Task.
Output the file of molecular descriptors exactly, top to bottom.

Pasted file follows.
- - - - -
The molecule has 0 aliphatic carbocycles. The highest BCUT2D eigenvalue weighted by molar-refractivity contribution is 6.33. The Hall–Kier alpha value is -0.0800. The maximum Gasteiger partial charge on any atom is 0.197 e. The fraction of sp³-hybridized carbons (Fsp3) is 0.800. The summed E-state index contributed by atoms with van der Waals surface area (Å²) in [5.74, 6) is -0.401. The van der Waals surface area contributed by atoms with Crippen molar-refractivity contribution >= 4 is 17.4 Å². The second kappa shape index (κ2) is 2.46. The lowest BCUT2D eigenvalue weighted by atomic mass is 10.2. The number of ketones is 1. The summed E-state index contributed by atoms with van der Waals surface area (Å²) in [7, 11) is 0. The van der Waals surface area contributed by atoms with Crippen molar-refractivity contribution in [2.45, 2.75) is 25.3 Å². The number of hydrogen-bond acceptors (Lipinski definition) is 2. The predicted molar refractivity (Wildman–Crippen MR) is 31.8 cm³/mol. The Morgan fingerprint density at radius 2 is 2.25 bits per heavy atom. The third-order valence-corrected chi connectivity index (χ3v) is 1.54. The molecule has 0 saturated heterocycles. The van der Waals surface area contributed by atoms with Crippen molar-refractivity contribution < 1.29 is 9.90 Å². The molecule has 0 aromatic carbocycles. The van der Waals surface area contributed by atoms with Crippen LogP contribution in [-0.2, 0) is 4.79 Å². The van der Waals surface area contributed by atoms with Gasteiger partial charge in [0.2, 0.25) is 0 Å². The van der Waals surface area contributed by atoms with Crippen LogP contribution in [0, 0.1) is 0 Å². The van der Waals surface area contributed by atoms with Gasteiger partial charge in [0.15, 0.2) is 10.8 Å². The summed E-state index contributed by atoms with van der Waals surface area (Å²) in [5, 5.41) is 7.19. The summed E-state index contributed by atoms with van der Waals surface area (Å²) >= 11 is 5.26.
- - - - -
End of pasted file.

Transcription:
The molecule has 0 aliphatic carbocycles. The highest BCUT2D eigenvalue weighted by molar-refractivity contribution is 6.33. The Hall–Kier alpha value is -0.0800. The maximum Gasteiger partial charge on any atom is 0.197 e. The fraction of sp³-hybridized carbons (Fsp3) is 0.800. The summed E-state index contributed by atoms with van der Waals surface area (Å²) in [5.74, 6) is -0.401. The van der Waals surface area contributed by atoms with Crippen molar-refractivity contribution >= 4 is 17.4 Å². The second kappa shape index (κ2) is 2.46. The lowest BCUT2D eigenvalue weighted by atomic mass is 10.2. The number of ketones is 1. The summed E-state index contributed by atoms with van der Waals surface area (Å²) in [7, 11) is 0. The van der Waals surface area contributed by atoms with Crippen molar-refractivity contribution in [2.45, 2.75) is 25.3 Å². The number of hydrogen-bond acceptors (Lipinski definition) is 2. The predicted molar refractivity (Wildman–Crippen MR) is 31.8 cm³/mol. The Morgan fingerprint density at radius 2 is 2.25 bits per heavy atom. The third-order valence-corrected chi connectivity index (χ3v) is 1.54. The molecule has 0 saturated heterocycles. The van der Waals surface area contributed by atoms with Crippen molar-refractivity contribution < 1.29 is 9.90 Å². The molecule has 0 aromatic carbocycles. The van der Waals surface area contributed by atoms with Crippen LogP contribution in [-0.2, 0) is 4.79 Å². The van der Waals surface area contributed by atoms with Gasteiger partial charge in [0.2, 0.25) is 0 Å². The van der Waals surface area contributed by atoms with Crippen LogP contribution in [0, 0.1) is 0 Å². The van der Waals surface area contributed by atoms with Gasteiger partial charge in [0.15, 0.2) is 10.8 Å². The summed E-state index contributed by atoms with van der Waals surface area (Å²) in [5, 5.41) is 7.19. The summed E-state index contributed by atoms with van der Waals surface area (Å²) >= 11 is 5.26.